It’s Mother’s Day, so “Happy Mother’s Day” to all you “muthas” out there. My mother, God rest her soul, died in 1985. So today I pause to think about how much and in what ways she influenced my life. In a sense, I am a reincarnation of some aspects of her behavior and approach to life, and I consider that a good thing.
She was unfailingly giving. Raising me during the time before Women’s Lib, she accepted her role as the chief cook and bottle washer and personal slave to the males in the house (my Dad and me). My Dad would sit there in front of the television (in the days before remote controls) and when he was ready to change from one channel to another (there were only 3 in the Atlanta area at the time), he would say “Change it to 5 (or 2 or 11).” It was accepted in my home that the order was meant for my mother, so she would get up from her seat, walk across the room and change the channel. When I think back about it, I shudder at the injustice of it, but at the time, none of us, my mother included, questioned it. Somehow she seemed to accept it not reluctantly but joyfully.
Since she died and while I was raising my second son, Mike, I had the opportunity to “do things” for him, without his asking. For instance in the morning when I got up, usually before he did, I would take him a cup of coffee to his bedroom to help him wake up. He was, of course, perfectly capable of getting up and getting his own coffee, but I did it because of what it gave to me rather than because of what it gave to him.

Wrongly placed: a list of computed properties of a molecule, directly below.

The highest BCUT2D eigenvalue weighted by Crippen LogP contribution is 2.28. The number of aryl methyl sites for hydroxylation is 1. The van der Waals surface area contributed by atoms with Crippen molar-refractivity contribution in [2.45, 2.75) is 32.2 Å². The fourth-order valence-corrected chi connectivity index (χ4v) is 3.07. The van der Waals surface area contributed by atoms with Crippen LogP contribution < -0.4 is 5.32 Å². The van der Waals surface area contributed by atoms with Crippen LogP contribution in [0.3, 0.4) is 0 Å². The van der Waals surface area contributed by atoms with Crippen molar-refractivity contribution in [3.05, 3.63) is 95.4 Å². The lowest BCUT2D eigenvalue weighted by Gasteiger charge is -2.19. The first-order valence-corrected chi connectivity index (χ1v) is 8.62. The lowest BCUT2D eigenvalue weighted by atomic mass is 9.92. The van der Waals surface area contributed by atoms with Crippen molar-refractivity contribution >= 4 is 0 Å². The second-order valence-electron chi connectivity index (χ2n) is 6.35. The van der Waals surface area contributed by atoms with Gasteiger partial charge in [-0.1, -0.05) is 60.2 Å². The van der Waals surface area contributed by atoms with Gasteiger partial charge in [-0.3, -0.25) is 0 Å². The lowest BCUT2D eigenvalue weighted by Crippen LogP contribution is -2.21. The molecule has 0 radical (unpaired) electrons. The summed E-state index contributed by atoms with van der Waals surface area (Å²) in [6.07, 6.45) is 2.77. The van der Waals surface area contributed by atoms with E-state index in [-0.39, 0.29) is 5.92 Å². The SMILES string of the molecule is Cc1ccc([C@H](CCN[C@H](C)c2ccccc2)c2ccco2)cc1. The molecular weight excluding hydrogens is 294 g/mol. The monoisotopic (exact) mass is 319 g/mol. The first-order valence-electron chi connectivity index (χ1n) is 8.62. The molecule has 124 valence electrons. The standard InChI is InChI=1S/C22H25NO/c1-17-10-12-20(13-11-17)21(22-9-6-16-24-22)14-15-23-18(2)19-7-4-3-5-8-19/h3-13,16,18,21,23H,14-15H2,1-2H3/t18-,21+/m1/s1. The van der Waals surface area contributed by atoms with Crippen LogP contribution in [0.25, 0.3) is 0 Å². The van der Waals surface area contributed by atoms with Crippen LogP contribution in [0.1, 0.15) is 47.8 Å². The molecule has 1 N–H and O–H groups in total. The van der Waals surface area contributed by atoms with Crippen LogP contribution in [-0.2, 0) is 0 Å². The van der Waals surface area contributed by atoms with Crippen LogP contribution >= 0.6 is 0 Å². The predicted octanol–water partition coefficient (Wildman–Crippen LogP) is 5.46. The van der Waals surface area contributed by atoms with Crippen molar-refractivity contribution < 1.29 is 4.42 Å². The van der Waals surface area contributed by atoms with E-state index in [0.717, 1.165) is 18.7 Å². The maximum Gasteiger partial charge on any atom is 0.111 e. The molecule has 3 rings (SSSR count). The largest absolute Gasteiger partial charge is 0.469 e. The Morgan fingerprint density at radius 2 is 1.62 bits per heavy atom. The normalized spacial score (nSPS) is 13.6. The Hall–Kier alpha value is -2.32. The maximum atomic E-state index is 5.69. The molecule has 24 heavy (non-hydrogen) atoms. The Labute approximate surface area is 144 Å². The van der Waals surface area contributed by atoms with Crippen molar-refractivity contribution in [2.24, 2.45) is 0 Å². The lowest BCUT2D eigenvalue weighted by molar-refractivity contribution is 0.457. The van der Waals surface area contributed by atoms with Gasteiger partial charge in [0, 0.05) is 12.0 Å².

My mother taught me that there is a reward to the giver that delivers on its promise only when the giving takes place voluntarily and joyfully. I learned that if you approach it in the right frame of mind, cleaning up after someone else can be an honor and a blessing to you. I know my approach to such things isn’t common. Some would even say it is unnatural. Yet, for me, where others feel irritation and intolerance at someone else’s failings, I am blessed to see such things as an opportunity to experience a very satisfying reward. And that is yet another gift my mother gave me.
This giving/receiving dichotomy also is paradoxical. People who give receive the joys of giving. People who receive give the opportunity for someone else to give. You can’t have giving without a receiver and you can’t receive the benefits of the gift without, in the process, giving the giver the gift of the chance to give. Giving and receiving are two sides of the same coin. There are payoffs on both sides.
I’m fairly sure my mother never sat down and thought through what she was receiving by her willingness to give. She wasn’t that introspective. She simply did what she did because she was who she was. And that’s the way all of us teach each other anything — by being who we are, not by telling each other how to live. Actions, as is commonly known, speak louder than words.